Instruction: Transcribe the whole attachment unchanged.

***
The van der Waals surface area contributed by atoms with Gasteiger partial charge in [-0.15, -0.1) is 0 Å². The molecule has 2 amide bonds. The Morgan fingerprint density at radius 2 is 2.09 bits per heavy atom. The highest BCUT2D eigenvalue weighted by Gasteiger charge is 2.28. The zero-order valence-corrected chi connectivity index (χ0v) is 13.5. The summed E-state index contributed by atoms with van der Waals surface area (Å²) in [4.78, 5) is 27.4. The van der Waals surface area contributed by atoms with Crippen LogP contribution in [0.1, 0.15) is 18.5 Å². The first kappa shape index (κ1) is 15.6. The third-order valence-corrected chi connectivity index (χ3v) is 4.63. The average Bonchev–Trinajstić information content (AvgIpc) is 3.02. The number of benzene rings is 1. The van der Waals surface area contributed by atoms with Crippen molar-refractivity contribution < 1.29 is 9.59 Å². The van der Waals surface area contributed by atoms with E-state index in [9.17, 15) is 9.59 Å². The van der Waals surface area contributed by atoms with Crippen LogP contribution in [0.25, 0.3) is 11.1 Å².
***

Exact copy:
The van der Waals surface area contributed by atoms with Gasteiger partial charge in [-0.15, -0.1) is 0 Å². The molecule has 2 amide bonds. The Morgan fingerprint density at radius 2 is 2.09 bits per heavy atom. The highest BCUT2D eigenvalue weighted by Gasteiger charge is 2.28. The zero-order valence-corrected chi connectivity index (χ0v) is 13.5. The summed E-state index contributed by atoms with van der Waals surface area (Å²) in [4.78, 5) is 27.4. The van der Waals surface area contributed by atoms with Crippen LogP contribution in [0.1, 0.15) is 18.5 Å². The first kappa shape index (κ1) is 15.6. The third-order valence-corrected chi connectivity index (χ3v) is 4.63. The average Bonchev–Trinajstić information content (AvgIpc) is 3.02. The number of benzene rings is 1. The van der Waals surface area contributed by atoms with Crippen molar-refractivity contribution < 1.29 is 9.59 Å². The van der Waals surface area contributed by atoms with E-state index in [9.17, 15) is 9.59 Å². The van der Waals surface area contributed by atoms with Crippen LogP contribution in [0.25, 0.3) is 11.1 Å².